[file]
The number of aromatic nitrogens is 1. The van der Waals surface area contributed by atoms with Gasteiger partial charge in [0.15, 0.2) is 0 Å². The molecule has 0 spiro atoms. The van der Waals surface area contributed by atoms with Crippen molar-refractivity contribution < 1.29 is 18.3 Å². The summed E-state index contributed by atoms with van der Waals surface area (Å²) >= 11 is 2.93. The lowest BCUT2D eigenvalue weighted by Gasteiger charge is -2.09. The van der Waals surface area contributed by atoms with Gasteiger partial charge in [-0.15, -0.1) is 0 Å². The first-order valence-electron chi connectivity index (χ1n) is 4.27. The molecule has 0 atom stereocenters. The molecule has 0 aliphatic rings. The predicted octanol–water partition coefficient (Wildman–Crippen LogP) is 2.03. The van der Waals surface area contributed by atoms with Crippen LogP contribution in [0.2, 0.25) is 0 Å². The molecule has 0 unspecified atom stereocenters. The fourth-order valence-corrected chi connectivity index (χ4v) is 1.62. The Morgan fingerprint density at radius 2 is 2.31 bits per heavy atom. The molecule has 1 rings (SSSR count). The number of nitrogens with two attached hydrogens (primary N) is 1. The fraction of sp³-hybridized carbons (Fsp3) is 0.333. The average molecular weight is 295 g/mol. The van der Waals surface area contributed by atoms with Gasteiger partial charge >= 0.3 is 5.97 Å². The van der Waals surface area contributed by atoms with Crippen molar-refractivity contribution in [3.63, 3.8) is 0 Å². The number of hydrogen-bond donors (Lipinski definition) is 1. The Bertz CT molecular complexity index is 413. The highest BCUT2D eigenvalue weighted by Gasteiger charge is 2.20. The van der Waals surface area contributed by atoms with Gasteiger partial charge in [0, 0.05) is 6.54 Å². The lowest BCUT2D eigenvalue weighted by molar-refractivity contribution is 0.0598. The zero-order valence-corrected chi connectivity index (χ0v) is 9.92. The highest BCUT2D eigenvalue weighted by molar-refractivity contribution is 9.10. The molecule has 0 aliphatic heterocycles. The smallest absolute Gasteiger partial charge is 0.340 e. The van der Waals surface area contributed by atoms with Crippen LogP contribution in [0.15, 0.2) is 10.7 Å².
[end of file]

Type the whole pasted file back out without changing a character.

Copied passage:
The number of aromatic nitrogens is 1. The van der Waals surface area contributed by atoms with Gasteiger partial charge in [0.15, 0.2) is 0 Å². The molecule has 0 spiro atoms. The van der Waals surface area contributed by atoms with Crippen molar-refractivity contribution < 1.29 is 18.3 Å². The summed E-state index contributed by atoms with van der Waals surface area (Å²) >= 11 is 2.93. The lowest BCUT2D eigenvalue weighted by Gasteiger charge is -2.09. The van der Waals surface area contributed by atoms with Gasteiger partial charge in [-0.15, -0.1) is 0 Å². The first-order valence-electron chi connectivity index (χ1n) is 4.27. The molecule has 0 atom stereocenters. The molecule has 0 aliphatic rings. The predicted octanol–water partition coefficient (Wildman–Crippen LogP) is 2.03. The van der Waals surface area contributed by atoms with Crippen LogP contribution in [0.2, 0.25) is 0 Å². The molecule has 0 unspecified atom stereocenters. The fourth-order valence-corrected chi connectivity index (χ4v) is 1.62. The Morgan fingerprint density at radius 2 is 2.31 bits per heavy atom. The molecule has 1 rings (SSSR count). The number of nitrogens with two attached hydrogens (primary N) is 1. The fraction of sp³-hybridized carbons (Fsp3) is 0.333. The average molecular weight is 295 g/mol. The van der Waals surface area contributed by atoms with Gasteiger partial charge >= 0.3 is 5.97 Å². The van der Waals surface area contributed by atoms with Crippen molar-refractivity contribution in [3.63, 3.8) is 0 Å². The number of hydrogen-bond donors (Lipinski definition) is 1. The Bertz CT molecular complexity index is 413. The highest BCUT2D eigenvalue weighted by Gasteiger charge is 2.20. The van der Waals surface area contributed by atoms with Gasteiger partial charge in [0, 0.05) is 6.54 Å². The lowest BCUT2D eigenvalue weighted by molar-refractivity contribution is 0.0598. The zero-order valence-corrected chi connectivity index (χ0v) is 9.92. The highest BCUT2D eigenvalue weighted by molar-refractivity contribution is 9.10. The molecule has 0 aliphatic heterocycles. The smallest absolute Gasteiger partial charge is 0.340 e. The van der Waals surface area contributed by atoms with Crippen LogP contribution in [0.15, 0.2) is 10.7 Å².